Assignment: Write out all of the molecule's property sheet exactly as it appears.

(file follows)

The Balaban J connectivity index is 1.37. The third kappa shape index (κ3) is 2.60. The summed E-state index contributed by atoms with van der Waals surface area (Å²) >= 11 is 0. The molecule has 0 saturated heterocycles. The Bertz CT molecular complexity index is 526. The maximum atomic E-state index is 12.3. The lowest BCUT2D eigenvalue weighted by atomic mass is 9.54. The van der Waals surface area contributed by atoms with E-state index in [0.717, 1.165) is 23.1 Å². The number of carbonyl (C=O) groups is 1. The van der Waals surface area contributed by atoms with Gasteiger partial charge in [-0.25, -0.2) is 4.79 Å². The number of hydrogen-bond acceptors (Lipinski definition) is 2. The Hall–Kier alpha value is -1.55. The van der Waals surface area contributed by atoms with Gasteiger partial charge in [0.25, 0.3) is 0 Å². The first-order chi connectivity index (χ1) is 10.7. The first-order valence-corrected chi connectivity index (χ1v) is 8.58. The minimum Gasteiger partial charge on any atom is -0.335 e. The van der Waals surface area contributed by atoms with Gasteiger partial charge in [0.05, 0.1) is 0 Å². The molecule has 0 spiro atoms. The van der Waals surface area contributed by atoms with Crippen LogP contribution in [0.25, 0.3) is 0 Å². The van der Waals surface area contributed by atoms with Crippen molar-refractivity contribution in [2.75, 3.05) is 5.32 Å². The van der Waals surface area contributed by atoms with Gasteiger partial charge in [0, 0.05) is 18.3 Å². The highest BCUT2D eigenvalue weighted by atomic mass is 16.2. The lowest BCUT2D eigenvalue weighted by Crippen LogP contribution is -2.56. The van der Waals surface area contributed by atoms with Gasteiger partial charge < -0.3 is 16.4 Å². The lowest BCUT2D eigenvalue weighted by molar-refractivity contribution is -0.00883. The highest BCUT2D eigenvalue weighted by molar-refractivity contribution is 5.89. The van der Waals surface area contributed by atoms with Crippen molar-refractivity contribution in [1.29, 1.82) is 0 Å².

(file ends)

The Balaban J connectivity index is 1.37. The third kappa shape index (κ3) is 2.60. The summed E-state index contributed by atoms with van der Waals surface area (Å²) >= 11 is 0. The molecule has 0 saturated heterocycles. The Bertz CT molecular complexity index is 526. The maximum atomic E-state index is 12.3. The lowest BCUT2D eigenvalue weighted by atomic mass is 9.54. The van der Waals surface area contributed by atoms with E-state index in [0.717, 1.165) is 23.1 Å². The number of carbonyl (C=O) groups is 1. The van der Waals surface area contributed by atoms with Gasteiger partial charge in [-0.25, -0.2) is 4.79 Å². The number of hydrogen-bond acceptors (Lipinski definition) is 2. The Hall–Kier alpha value is -1.55. The van der Waals surface area contributed by atoms with Gasteiger partial charge in [0.25, 0.3) is 0 Å². The first-order chi connectivity index (χ1) is 10.7. The first-order valence-corrected chi connectivity index (χ1v) is 8.58. The minimum Gasteiger partial charge on any atom is -0.335 e. The van der Waals surface area contributed by atoms with Gasteiger partial charge in [0.05, 0.1) is 0 Å². The molecule has 0 spiro atoms. The van der Waals surface area contributed by atoms with Crippen LogP contribution in [0.25, 0.3) is 0 Å². The van der Waals surface area contributed by atoms with Crippen molar-refractivity contribution in [2.75, 3.05) is 5.32 Å². The van der Waals surface area contributed by atoms with Gasteiger partial charge in [0, 0.05) is 18.3 Å². The highest BCUT2D eigenvalue weighted by atomic mass is 16.2. The lowest BCUT2D eigenvalue weighted by Crippen LogP contribution is -2.56. The van der Waals surface area contributed by atoms with Gasteiger partial charge < -0.3 is 16.4 Å². The lowest BCUT2D eigenvalue weighted by molar-refractivity contribution is -0.00883. The highest BCUT2D eigenvalue weighted by molar-refractivity contribution is 5.89. The van der Waals surface area contributed by atoms with Crippen molar-refractivity contribution in [1.29, 1.82) is 0 Å².